Organic herbicides are made of naturally occurring or derived products and by-products that demonstrate the ability to control and kill weeds. They are non-selective, contact-only, postemergence weed killers, only affecting the parts of the weed where they land and not the roots underground. Organic herbicides are more expensive than chemicals, with the average cost of treatments ranging from $40 to $165 per ¼ acre. Principal ingredients are vinegar, essential oils, and herbicidal soap. Corn gluten meal is another popular organic herbicide that is a good source of nitrogen for fertilizer, making it an organic version of the “weed and feed” product. However, corn gluten meal is generally the most expensive option for organic weed killer.
After determining what is affecting your lawn, your professional develops a plan for the herbicides to use and when to apply them. Organic herbicides are non-selective, which means the cost range is the same for all types of weeds and varies widely due to the differences in product costs, such as vinegar versus corn gluten. The following table details the average costs of the most common treatments used for each weed:
|Type of Weed||Average Cost of Chemical Herbicide for 1/4 Acre (Labor Included)||Average Cost of Organic Herbicide for 1/4 Acre (Labor Included)|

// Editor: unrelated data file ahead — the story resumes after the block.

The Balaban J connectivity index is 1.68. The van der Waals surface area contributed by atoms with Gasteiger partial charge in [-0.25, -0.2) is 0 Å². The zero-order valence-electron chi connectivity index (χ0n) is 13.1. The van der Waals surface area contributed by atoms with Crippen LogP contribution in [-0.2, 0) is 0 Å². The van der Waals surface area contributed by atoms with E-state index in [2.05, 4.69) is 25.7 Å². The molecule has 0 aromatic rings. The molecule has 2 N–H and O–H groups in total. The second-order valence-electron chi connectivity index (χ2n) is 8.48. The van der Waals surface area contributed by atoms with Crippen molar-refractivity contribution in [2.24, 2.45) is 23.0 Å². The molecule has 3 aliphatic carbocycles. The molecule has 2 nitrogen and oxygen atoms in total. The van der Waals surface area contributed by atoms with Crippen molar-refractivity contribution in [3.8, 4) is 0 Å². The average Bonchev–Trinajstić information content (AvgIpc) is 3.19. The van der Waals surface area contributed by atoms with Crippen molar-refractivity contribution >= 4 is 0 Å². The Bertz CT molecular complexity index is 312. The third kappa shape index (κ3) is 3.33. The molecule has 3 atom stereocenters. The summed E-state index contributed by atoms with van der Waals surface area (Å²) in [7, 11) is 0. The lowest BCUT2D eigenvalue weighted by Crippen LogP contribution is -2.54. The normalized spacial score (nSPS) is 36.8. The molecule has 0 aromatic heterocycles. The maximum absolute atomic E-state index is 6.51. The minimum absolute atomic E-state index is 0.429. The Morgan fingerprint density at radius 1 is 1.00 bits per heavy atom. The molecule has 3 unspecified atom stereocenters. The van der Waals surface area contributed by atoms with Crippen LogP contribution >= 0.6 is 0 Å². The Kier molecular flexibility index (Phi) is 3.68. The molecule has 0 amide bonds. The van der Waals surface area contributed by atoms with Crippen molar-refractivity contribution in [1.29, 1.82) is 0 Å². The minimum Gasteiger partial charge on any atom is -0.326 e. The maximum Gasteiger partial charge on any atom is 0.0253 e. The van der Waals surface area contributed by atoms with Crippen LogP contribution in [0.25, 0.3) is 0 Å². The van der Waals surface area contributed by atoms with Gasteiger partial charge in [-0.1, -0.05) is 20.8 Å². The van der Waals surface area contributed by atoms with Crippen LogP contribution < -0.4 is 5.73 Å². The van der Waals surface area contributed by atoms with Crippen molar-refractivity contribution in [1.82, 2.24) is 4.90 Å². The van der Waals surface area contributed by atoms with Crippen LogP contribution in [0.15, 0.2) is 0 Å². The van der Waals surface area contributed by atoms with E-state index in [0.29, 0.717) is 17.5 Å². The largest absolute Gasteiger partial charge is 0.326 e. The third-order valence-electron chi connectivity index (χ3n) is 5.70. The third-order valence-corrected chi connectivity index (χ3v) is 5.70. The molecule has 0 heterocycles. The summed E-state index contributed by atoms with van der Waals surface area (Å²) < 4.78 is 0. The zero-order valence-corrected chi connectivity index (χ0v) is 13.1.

|Grassy||$30 - $115||$40 - $165|
|Perennial||$30 - $115||$40 - $165|
|Annual||$60 - $120||$40 - $165|
|Broadleaf||$60 - $120||$40 - $165|
For grassy weed control treatments, expect to pay $30 to $115 per ¼ acre for chemical treatment and $40 to $165 per ¼ acre for organic. Grassy weeds grow on your lawn because they thrive under the same conditions as turfgrass. Examples include bluegrass, Dallisgrass, rescuegrass, ryegrass, and sandbur. Except for Dallisgrass, your professional controls grassy weeds by applying preemergence herbicides in early spring. Professionals control Dallisgrass by spot-treating it with a postemergence herbicide. Cool-season grassy weeds, such as annual bluegrass, require preemergence herbicides, which your professional applies in early fall or when your lawn is dormant. Nutsedge is an especially hard-to-control weed that looks like a grass, but it is a member of the sedge family, requiring a selective herbicide.